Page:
TU Delft develops free online programming course for children
From 15 June, schoolchildren from the age of eight can learn to create a game online. The MOOC (Massive Open Online Course), offered free of charge by TU Delft, uses Scratch, a simple programming language for children developed by MIT. Through the course the children gain a better understanding of Scratch and learn how to use it more effectively, enabling them to create their own games or build on games created by others.
TU Delft and other universities have been developing free online courses known as MOOCS for several years, but this is the first for primary school pupils and the first in Dutch. The course was created by Felienne Hermans who has already devised three online courses for adults and who teaches programming to children every Saturday. “Both of these experiences are now proving very useful,” she explains. “It would be great if this online course encourages more primary schools to start to teach programming. Programming is an important skill for the future. There is already a major shortage of programmers and this is expected to grow. It is therefore imperative that we spark children's interest in programming at an early age. This may not always be easy for primary school teachers and we want to help them with this new MOOC. The school pupils can work independently and there is a teacher's handbook.”
The MOOC includes videos and tasks that enable children to learn programming themselves. Each week, they make a game: a maze, an aquarium, a Flappy Bird game and a sort of Super Mario. Each time, they learn new programming blocks and think about how to make the best looking programs. Numerous tests are incorporated in the course, enabling the children and their teachers to see if they have really understood the material.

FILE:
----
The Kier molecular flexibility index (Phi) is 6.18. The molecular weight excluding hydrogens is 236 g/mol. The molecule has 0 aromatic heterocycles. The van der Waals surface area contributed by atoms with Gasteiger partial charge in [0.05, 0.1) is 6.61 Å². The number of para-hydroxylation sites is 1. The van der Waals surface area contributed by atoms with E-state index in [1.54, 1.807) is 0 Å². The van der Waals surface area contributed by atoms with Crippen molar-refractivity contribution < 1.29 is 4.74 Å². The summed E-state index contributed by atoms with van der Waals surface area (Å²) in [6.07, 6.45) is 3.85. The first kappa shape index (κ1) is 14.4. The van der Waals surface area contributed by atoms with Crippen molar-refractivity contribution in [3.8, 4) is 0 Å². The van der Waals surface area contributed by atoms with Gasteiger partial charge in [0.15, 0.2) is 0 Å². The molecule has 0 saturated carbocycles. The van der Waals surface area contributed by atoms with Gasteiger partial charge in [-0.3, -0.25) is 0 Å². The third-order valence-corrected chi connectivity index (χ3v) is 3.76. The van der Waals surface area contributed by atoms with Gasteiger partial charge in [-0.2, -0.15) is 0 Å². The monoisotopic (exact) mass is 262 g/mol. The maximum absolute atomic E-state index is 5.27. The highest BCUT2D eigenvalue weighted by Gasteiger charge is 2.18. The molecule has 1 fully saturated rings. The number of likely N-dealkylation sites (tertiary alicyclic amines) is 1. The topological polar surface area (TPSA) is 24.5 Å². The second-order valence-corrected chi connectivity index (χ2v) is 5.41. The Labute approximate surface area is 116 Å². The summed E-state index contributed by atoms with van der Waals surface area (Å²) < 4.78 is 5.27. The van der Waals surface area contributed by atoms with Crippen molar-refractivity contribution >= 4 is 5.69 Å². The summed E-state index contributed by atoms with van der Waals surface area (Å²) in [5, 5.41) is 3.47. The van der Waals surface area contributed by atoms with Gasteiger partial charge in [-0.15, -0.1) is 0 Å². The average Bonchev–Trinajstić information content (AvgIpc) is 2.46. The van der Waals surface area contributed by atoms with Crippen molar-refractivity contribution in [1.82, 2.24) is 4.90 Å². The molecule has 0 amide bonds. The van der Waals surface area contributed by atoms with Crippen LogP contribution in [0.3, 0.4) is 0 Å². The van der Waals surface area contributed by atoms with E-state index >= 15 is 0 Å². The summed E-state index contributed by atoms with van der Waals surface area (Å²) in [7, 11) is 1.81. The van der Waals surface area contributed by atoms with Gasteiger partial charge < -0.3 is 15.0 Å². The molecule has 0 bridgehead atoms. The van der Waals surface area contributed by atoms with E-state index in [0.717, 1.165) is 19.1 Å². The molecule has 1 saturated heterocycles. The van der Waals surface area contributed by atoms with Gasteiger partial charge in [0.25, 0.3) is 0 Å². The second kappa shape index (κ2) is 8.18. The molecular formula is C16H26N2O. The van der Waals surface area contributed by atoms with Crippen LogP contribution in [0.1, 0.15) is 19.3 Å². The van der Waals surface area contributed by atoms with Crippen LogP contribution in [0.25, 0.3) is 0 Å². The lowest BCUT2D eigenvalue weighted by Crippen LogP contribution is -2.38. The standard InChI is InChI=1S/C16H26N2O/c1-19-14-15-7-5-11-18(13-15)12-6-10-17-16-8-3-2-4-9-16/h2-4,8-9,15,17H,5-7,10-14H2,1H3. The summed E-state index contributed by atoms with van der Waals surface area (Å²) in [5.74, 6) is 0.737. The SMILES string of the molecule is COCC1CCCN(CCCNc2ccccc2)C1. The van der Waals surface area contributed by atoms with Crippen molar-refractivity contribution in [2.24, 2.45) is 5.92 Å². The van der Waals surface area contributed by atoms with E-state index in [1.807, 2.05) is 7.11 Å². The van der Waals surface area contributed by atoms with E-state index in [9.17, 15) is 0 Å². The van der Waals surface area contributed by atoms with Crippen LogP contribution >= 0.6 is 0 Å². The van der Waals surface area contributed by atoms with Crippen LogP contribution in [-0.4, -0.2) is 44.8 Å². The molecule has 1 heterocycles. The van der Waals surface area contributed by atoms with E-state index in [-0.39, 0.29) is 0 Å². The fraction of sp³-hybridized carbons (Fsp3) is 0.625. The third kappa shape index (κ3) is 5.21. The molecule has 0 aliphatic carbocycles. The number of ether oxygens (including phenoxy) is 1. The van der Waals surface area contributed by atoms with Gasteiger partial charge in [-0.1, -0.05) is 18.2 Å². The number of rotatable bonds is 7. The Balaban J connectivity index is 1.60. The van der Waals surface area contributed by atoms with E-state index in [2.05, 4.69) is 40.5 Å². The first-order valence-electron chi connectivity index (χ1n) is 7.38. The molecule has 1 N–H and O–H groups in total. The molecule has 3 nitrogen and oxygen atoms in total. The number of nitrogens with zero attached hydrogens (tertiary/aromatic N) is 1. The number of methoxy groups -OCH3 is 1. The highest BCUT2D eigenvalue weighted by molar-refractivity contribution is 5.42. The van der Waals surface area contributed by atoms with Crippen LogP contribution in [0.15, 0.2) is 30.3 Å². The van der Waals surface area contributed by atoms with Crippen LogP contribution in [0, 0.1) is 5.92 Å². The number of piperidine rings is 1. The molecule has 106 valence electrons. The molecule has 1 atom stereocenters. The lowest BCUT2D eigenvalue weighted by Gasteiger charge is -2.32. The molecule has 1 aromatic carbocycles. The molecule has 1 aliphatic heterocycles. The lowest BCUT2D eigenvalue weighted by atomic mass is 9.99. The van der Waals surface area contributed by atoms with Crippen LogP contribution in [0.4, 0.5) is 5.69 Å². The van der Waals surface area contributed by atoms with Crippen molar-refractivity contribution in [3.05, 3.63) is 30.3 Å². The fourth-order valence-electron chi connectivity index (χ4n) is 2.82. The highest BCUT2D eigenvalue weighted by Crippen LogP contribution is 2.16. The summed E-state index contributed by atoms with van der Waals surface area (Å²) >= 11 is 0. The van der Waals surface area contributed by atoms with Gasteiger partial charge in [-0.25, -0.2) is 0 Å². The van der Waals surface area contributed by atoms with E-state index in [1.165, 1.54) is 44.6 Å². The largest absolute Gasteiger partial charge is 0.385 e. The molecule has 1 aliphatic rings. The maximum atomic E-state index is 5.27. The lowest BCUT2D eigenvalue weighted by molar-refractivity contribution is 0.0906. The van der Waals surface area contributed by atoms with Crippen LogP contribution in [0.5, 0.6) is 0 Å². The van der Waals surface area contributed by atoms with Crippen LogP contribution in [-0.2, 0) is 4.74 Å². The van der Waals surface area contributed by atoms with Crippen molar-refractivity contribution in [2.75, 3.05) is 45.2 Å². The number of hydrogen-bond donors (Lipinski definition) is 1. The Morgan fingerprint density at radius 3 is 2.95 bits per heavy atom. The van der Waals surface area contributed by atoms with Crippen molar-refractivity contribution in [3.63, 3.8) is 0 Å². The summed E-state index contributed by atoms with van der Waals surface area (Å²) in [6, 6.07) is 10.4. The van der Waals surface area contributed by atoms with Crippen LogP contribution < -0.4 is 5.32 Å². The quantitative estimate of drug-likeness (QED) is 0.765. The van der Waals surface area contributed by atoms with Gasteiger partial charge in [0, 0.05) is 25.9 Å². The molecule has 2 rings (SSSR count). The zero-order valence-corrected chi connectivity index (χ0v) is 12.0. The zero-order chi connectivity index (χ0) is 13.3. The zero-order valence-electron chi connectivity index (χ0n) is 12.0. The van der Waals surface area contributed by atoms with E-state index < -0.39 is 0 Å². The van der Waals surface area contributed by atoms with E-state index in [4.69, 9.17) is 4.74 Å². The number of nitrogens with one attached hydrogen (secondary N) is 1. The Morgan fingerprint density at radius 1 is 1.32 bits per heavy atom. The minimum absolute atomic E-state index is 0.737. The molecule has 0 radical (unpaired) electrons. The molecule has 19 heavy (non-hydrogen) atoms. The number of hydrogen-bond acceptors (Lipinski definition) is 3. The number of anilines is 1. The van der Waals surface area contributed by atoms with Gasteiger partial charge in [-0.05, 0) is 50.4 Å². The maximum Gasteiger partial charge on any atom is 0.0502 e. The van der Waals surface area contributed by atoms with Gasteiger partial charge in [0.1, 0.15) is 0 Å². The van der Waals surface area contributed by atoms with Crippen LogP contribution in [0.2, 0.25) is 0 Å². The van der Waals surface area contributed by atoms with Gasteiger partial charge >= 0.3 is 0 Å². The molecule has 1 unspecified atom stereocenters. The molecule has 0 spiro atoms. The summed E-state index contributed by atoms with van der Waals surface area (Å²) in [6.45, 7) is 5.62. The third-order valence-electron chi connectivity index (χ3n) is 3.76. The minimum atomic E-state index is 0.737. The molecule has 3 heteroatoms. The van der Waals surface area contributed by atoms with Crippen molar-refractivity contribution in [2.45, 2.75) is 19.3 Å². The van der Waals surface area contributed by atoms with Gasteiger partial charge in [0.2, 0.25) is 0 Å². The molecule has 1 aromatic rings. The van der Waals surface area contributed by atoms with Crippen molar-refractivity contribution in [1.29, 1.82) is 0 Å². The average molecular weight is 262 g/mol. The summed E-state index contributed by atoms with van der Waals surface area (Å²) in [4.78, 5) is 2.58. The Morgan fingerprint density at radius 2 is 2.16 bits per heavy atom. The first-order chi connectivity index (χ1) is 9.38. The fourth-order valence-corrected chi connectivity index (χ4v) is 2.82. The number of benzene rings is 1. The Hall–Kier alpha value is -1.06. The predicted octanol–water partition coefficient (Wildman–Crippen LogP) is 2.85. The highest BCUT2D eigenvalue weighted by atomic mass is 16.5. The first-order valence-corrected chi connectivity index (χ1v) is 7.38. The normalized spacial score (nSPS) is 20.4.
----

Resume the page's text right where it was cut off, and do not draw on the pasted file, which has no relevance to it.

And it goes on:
Felienne and her colleagues are conducting research into how children learn programming. The insights from this research were used to create the course. For example, their research shows that children find large groups of programming blocks all together quite a challenge. When they are split up, this problem disappears.
The course itself is actually an offshoot of the research. “We were looking for schools who were willing to get involved in our research. No fewer than fifty schools signed up, but almost all of them were outside the Randstad region. So we came up with the idea of doing the course online. This also offers us more opportunities for research. For example, it is easy to make the tasks for the best pupils slightly more difficult or to investigate the effects of other changes to the course. It also has advantages for the children and the teachers, as it is easy to adapt the course at any time if we see that something works better”.
Starts 15 June
The course will be available online from 15 June It has been designed as a four-week programme, involving two to six hours of work each week. Participants can decide their own start date. The course incorporates the ten points in the programming curriculum recently set up by several primary school boards.
Since 2013, TU Delft has been offering free online courses (MOOCS) that have been taken by hundreds of thousands of interested people across the world. The offering comprises around thirty courses, mostly at Bachelor's or Master's level. The exceptions are the course in Mathematics for secondary school pupils preparing for university and this new course in programming for primary school pupils. For EdX, the international online platform on which TU Delft publishes its courses, this is also the first course aimed at such a young target group and the very first Dutch-language MOOC.
For more information and to register, go to this website.